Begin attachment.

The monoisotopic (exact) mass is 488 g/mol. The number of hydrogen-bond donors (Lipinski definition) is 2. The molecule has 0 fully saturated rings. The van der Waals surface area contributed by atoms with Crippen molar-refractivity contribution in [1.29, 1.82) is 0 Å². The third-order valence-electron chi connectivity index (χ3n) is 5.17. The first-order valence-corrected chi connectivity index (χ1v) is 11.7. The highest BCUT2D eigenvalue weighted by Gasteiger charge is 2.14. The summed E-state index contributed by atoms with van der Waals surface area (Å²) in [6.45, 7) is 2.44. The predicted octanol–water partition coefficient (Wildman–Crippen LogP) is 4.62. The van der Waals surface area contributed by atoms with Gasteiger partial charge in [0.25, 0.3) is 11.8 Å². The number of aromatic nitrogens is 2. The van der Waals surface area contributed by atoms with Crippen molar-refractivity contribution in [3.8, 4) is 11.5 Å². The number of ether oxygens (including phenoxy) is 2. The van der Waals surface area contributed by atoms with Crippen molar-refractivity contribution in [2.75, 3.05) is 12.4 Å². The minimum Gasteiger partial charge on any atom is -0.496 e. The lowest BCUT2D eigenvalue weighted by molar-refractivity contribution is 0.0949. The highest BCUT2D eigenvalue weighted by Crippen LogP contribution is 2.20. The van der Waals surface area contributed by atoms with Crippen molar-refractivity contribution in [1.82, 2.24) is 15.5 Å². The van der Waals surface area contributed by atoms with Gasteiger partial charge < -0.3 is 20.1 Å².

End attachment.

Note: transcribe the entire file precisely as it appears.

The monoisotopic (exact) mass is 488 g/mol. The number of hydrogen-bond donors (Lipinski definition) is 2. The molecule has 0 fully saturated rings. The van der Waals surface area contributed by atoms with Crippen molar-refractivity contribution in [1.29, 1.82) is 0 Å². The third-order valence-electron chi connectivity index (χ3n) is 5.17. The first-order valence-corrected chi connectivity index (χ1v) is 11.7. The highest BCUT2D eigenvalue weighted by Gasteiger charge is 2.14. The summed E-state index contributed by atoms with van der Waals surface area (Å²) in [6.45, 7) is 2.44. The predicted octanol–water partition coefficient (Wildman–Crippen LogP) is 4.62. The van der Waals surface area contributed by atoms with Gasteiger partial charge in [0.25, 0.3) is 11.8 Å². The number of aromatic nitrogens is 2. The van der Waals surface area contributed by atoms with Crippen molar-refractivity contribution in [3.8, 4) is 11.5 Å². The number of ether oxygens (including phenoxy) is 2. The van der Waals surface area contributed by atoms with Crippen molar-refractivity contribution in [2.75, 3.05) is 12.4 Å². The minimum Gasteiger partial charge on any atom is -0.496 e. The lowest BCUT2D eigenvalue weighted by molar-refractivity contribution is 0.0949. The highest BCUT2D eigenvalue weighted by Crippen LogP contribution is 2.20. The van der Waals surface area contributed by atoms with Crippen molar-refractivity contribution in [1.82, 2.24) is 15.5 Å². The van der Waals surface area contributed by atoms with Gasteiger partial charge < -0.3 is 20.1 Å².